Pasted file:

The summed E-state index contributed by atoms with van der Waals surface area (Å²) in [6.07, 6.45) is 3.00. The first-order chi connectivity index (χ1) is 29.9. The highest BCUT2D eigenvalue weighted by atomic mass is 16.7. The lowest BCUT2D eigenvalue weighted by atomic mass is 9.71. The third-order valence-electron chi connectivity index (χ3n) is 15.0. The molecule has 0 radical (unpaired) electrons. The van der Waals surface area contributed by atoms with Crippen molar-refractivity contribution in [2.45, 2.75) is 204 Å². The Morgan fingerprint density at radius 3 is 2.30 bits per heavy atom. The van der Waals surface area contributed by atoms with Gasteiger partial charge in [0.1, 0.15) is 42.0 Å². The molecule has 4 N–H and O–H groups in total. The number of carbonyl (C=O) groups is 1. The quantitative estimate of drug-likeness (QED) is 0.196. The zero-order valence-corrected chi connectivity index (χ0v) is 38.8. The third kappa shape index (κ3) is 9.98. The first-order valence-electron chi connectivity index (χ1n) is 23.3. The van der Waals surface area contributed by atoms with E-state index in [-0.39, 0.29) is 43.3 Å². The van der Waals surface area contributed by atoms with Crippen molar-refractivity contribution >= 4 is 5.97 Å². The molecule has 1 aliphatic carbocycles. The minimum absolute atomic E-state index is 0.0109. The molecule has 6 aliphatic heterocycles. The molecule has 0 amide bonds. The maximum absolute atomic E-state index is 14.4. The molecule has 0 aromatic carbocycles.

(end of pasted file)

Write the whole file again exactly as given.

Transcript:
The summed E-state index contributed by atoms with van der Waals surface area (Å²) in [6.07, 6.45) is 3.00. The first-order chi connectivity index (χ1) is 29.9. The highest BCUT2D eigenvalue weighted by atomic mass is 16.7. The lowest BCUT2D eigenvalue weighted by atomic mass is 9.71. The third-order valence-electron chi connectivity index (χ3n) is 15.0. The molecule has 0 radical (unpaired) electrons. The van der Waals surface area contributed by atoms with Crippen molar-refractivity contribution in [2.45, 2.75) is 204 Å². The Morgan fingerprint density at radius 3 is 2.30 bits per heavy atom. The van der Waals surface area contributed by atoms with Gasteiger partial charge in [0.1, 0.15) is 42.0 Å². The molecule has 4 N–H and O–H groups in total. The number of carbonyl (C=O) groups is 1. The quantitative estimate of drug-likeness (QED) is 0.196. The zero-order valence-corrected chi connectivity index (χ0v) is 38.8. The third kappa shape index (κ3) is 9.98. The first-order valence-electron chi connectivity index (χ1n) is 23.3. The van der Waals surface area contributed by atoms with E-state index in [-0.39, 0.29) is 43.3 Å². The van der Waals surface area contributed by atoms with Crippen molar-refractivity contribution >= 4 is 5.97 Å². The molecule has 1 aliphatic carbocycles. The minimum absolute atomic E-state index is 0.0109. The molecule has 6 aliphatic heterocycles. The molecule has 0 amide bonds. The maximum absolute atomic E-state index is 14.4. The molecule has 0 aromatic carbocycles.